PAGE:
Historical Development of Atomic Structure

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Historical Development of Atomic Structure

Yazan Fahmawi
Sept. 30, 1995
T3 IBS Chemistry
Ms. Redman

The idea behind the "atom" goes back to the Ancient Greek society, where scientists believed that all matter was made of smaller, more fundamental particles called elements. They called these particles atoms, meaning "not divisible." Then came the chemists and physicists of the 16th and 17th centuries who discovered various formulae of various salts and water, hence discovering the idea of a molecule.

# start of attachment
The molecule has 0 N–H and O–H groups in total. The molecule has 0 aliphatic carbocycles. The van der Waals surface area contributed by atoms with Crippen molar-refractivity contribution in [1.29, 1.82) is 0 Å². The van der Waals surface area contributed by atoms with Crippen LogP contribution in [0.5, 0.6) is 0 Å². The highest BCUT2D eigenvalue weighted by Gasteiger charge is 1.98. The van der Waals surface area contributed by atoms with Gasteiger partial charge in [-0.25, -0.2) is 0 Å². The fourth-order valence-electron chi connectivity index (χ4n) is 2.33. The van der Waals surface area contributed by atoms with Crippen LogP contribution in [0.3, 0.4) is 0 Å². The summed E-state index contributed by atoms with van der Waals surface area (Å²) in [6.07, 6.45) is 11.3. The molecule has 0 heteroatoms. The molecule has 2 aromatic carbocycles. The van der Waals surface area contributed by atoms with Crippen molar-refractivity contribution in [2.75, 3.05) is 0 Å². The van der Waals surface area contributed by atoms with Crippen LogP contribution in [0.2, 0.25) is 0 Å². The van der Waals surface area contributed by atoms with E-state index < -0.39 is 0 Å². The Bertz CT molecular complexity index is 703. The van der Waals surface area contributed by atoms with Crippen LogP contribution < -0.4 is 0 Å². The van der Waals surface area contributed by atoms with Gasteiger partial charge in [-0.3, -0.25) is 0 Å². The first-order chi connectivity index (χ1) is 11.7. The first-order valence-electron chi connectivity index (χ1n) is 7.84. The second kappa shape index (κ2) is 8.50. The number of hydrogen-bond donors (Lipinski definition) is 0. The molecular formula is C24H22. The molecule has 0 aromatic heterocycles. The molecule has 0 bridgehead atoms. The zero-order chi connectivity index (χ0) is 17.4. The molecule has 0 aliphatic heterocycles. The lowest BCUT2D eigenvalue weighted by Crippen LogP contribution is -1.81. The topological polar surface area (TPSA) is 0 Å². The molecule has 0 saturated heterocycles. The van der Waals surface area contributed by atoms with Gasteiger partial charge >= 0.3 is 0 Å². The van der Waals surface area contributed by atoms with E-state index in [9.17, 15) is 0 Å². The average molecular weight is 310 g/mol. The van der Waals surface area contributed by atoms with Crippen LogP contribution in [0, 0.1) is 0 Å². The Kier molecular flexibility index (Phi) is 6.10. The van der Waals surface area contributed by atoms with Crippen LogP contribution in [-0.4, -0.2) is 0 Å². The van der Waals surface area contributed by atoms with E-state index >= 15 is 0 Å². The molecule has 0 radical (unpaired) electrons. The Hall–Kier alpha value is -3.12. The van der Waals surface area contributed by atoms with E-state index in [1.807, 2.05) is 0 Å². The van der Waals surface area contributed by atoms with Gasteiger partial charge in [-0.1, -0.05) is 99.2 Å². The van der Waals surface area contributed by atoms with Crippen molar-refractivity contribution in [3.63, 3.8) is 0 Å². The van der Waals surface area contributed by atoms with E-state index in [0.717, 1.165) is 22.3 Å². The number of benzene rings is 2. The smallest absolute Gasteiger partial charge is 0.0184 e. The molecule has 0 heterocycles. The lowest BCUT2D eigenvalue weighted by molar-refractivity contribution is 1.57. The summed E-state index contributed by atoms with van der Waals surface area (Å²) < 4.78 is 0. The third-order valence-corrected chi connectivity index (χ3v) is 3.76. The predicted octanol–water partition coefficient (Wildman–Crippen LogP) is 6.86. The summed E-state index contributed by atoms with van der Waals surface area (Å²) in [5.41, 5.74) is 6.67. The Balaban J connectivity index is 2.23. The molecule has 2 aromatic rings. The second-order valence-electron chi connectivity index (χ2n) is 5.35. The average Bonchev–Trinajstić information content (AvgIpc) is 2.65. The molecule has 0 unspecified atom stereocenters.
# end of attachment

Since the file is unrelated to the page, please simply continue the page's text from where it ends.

Then, in 1766 was born a man named John Dalton born in England. He is known as the father of atomic theory because he is the one who made it quantitative, meaning he discovered many masses of various elements and, in relation, discovered the different proportions which molecules are formed in (i.e. for every water molecule, one atom of oxygen and two molecules of hydrogen are needed). He also discovered the noble, or inert gases, and their failure to react with other substances. In 1869 a Russian chemist, best known for his development of the periodic law of the properties of the chemical elements (which states that elements show a regular pattern ("periodicity") when they are arranged according to their atomic masses), published his first attempt to classify the known elements. His name was Mendeleyev, and he was a renowned teacher. Because no good textbook in chemistry was available at the time, he wrote the two-volume Principles of Chemistry (1868-1870), which later became a classic. During the writing of this book, Mendeleyev tried to classify the elements according to their chemical properties. In 1871 he published an improved version of the periodic table, in which he left gaps for elements that were not yet known. His chart and theories gained acceptance by the scientific world when three elements he "predicted"—gallium, germanium, and scandium—were subsequently discovered In 1856 another important figure in atomic theory was born: Sir Joseph John...
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